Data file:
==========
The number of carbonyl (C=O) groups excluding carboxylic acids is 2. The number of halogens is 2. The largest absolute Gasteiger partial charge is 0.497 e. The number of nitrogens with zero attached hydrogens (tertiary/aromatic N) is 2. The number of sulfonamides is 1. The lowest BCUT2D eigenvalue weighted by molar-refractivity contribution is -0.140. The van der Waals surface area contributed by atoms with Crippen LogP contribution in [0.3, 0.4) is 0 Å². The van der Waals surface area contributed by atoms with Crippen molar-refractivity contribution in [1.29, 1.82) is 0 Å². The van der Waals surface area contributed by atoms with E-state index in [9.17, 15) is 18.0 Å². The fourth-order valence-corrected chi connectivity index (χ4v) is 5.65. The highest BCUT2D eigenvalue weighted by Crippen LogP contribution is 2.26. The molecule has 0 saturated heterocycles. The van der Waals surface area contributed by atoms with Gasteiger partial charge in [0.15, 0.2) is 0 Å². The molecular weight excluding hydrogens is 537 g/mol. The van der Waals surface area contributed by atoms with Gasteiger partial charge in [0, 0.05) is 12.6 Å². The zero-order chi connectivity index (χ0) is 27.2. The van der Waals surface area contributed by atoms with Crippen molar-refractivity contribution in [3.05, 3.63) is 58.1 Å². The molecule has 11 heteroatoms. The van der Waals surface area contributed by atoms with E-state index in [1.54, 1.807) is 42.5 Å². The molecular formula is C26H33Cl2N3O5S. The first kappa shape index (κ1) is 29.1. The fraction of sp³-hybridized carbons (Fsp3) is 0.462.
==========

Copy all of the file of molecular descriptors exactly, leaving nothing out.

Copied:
The number of carbonyl (C=O) groups excluding carboxylic acids is 2. The number of halogens is 2. The largest absolute Gasteiger partial charge is 0.497 e. The number of nitrogens with zero attached hydrogens (tertiary/aromatic N) is 2. The number of sulfonamides is 1. The lowest BCUT2D eigenvalue weighted by molar-refractivity contribution is -0.140. The van der Waals surface area contributed by atoms with Crippen LogP contribution in [0.3, 0.4) is 0 Å². The van der Waals surface area contributed by atoms with Crippen molar-refractivity contribution in [1.29, 1.82) is 0 Å². The van der Waals surface area contributed by atoms with E-state index in [9.17, 15) is 18.0 Å². The fourth-order valence-corrected chi connectivity index (χ4v) is 5.65. The highest BCUT2D eigenvalue weighted by Crippen LogP contribution is 2.26. The molecule has 0 saturated heterocycles. The van der Waals surface area contributed by atoms with Gasteiger partial charge in [0.15, 0.2) is 0 Å². The molecular weight excluding hydrogens is 537 g/mol. The van der Waals surface area contributed by atoms with Gasteiger partial charge in [0, 0.05) is 12.6 Å². The zero-order chi connectivity index (χ0) is 27.2. The van der Waals surface area contributed by atoms with Crippen molar-refractivity contribution in [3.05, 3.63) is 58.1 Å². The molecule has 11 heteroatoms. The van der Waals surface area contributed by atoms with E-state index in [1.54, 1.807) is 42.5 Å². The molecular formula is C26H33Cl2N3O5S. The first kappa shape index (κ1) is 29.1. The fraction of sp³-hybridized carbons (Fsp3) is 0.462.